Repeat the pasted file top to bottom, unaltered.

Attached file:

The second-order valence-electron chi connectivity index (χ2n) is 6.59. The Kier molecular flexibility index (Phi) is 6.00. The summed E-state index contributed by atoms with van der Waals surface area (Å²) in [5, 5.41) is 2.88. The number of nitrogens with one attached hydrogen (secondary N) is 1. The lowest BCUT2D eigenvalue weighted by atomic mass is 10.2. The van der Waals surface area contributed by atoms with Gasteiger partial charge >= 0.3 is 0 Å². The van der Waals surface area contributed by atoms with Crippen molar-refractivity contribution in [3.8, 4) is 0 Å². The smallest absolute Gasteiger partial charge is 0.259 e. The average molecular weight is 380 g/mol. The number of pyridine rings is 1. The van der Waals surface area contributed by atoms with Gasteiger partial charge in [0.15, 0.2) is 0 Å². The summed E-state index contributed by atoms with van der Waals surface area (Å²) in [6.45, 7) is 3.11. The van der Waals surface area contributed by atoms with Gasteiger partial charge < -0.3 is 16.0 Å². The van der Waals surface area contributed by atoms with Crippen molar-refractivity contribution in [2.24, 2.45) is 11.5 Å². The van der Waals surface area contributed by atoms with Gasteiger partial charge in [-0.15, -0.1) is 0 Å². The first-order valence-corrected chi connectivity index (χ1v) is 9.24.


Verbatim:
The second-order valence-electron chi connectivity index (χ2n) is 6.59. The Kier molecular flexibility index (Phi) is 6.00. The summed E-state index contributed by atoms with van der Waals surface area (Å²) in [5, 5.41) is 2.88. The number of nitrogens with one attached hydrogen (secondary N) is 1. The lowest BCUT2D eigenvalue weighted by atomic mass is 10.2. The van der Waals surface area contributed by atoms with Gasteiger partial charge >= 0.3 is 0 Å². The van der Waals surface area contributed by atoms with Crippen molar-refractivity contribution in [3.8, 4) is 0 Å². The smallest absolute Gasteiger partial charge is 0.259 e. The average molecular weight is 380 g/mol. The number of pyridine rings is 1. The van der Waals surface area contributed by atoms with Gasteiger partial charge in [0.15, 0.2) is 0 Å². The summed E-state index contributed by atoms with van der Waals surface area (Å²) in [6.45, 7) is 3.11. The van der Waals surface area contributed by atoms with Gasteiger partial charge < -0.3 is 16.0 Å². The van der Waals surface area contributed by atoms with Crippen molar-refractivity contribution in [2.24, 2.45) is 11.5 Å². The van der Waals surface area contributed by atoms with Gasteiger partial charge in [-0.15, -0.1) is 0 Å². The first-order valence-corrected chi connectivity index (χ1v) is 9.24.